This week at the World Economic Forum in Davos, Switzerland, French President Emmanuel Macron announced that the country will be shuttering its coal-fired energy plants by 2021, according to The Independent. Macron framed the deadline as a push for economic growth in the country, suggesting clinging onto coal is holding everyone back.
"We should stop opposing on one side productivity, on the other side climate change issues,” he said.
Macron also stated that making the switch to more renewable energy sources would give France “a huge advantage in terms of attractiveness and competitiveness.”
Macron's remarks included what some are calling a subtle dig against U.S. president Donald Trump—Macron seemed to mock Trump's belief in regards to climate change. The president has presented himself as a skeptic, and ran his campaign on bringing back "clean coal."
During his speech, Macron joked that anyone coming into snow covered Davos might not see evidence of "global warming.
"Luckily," he joked to audience laughter, "You haven't invited anyone skeptical about global warming this year."
Trump was scheduled to arrive in Switzerland on Wednesday.
Macron's announcement in general reads as a pointed gesture at countries who have not put renewable energy at the forefront of their power plans. Big Think reports that coal actually only powers one percent of France, compared the U.S. using it for 16 percent as of 2016, for example.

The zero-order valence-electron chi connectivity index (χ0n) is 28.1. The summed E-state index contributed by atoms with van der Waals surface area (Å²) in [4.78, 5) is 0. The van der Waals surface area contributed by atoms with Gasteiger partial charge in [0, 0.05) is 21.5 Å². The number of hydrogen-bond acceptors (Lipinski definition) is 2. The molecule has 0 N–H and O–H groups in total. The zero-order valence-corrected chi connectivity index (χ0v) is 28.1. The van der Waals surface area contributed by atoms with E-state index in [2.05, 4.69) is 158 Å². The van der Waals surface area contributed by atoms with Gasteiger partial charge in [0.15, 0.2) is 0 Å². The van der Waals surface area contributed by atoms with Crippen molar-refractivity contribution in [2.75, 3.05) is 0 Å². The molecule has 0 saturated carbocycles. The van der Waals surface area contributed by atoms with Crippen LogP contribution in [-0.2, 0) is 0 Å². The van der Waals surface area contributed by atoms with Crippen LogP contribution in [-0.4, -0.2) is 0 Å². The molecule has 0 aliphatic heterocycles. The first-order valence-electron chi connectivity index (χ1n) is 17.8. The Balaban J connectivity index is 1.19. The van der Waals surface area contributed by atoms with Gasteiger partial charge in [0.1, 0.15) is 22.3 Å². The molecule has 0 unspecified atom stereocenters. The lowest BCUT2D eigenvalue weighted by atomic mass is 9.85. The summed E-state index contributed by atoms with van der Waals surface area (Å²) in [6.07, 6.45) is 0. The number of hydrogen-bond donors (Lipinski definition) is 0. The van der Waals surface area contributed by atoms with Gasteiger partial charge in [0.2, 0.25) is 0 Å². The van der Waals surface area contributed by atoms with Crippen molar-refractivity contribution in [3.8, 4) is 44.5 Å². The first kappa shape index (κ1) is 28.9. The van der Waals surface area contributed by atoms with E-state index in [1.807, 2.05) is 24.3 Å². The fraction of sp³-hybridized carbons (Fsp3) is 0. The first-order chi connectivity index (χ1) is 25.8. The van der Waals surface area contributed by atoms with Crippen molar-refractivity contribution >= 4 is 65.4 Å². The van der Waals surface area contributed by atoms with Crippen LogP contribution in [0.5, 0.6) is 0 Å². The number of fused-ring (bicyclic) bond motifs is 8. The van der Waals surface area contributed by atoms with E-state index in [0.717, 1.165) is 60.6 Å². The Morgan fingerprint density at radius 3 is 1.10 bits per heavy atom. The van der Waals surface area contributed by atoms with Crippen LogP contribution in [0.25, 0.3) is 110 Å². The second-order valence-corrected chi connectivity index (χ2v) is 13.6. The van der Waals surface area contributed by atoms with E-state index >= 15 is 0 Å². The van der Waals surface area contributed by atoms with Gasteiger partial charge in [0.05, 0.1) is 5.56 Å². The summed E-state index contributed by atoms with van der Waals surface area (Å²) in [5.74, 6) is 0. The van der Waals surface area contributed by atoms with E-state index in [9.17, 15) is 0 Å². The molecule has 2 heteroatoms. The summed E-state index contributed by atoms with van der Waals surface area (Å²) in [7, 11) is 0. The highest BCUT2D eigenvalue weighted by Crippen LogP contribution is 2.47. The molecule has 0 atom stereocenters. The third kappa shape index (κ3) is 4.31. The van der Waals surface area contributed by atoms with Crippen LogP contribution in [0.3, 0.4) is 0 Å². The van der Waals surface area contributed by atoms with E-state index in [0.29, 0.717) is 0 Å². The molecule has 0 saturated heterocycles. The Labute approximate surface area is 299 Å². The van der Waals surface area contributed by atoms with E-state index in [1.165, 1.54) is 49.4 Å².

It's not just the U.S. that has a coal problem. Both India and Japan have plans to increase their coal use. Japan has struggled with how to increase their power supply since closing nuclear reactors after the Fukushima disaster. Some countries still find the cost of renewable power installation too limiting
On the other side are the 15 countries who have signed the Paris Agreement, which means a pledge to phase out coal. Trump withdrew from the Paris Agreement in June of 2017, and the Environmental Protection Agency rolled back an Obama-era policy called the Clean Power Plan that would have limited states from building more coal-powered plants. These moves have not actually revitalized coal industry. Natural gas is generally cheaper for consumers.
China has reduced its coal-consumption every year for the last three years and halted construction on coal power plants all over the country. The U.K., Italy, and the Netherlands have set similar deadlines to end its use—but none have set the date as close as France.
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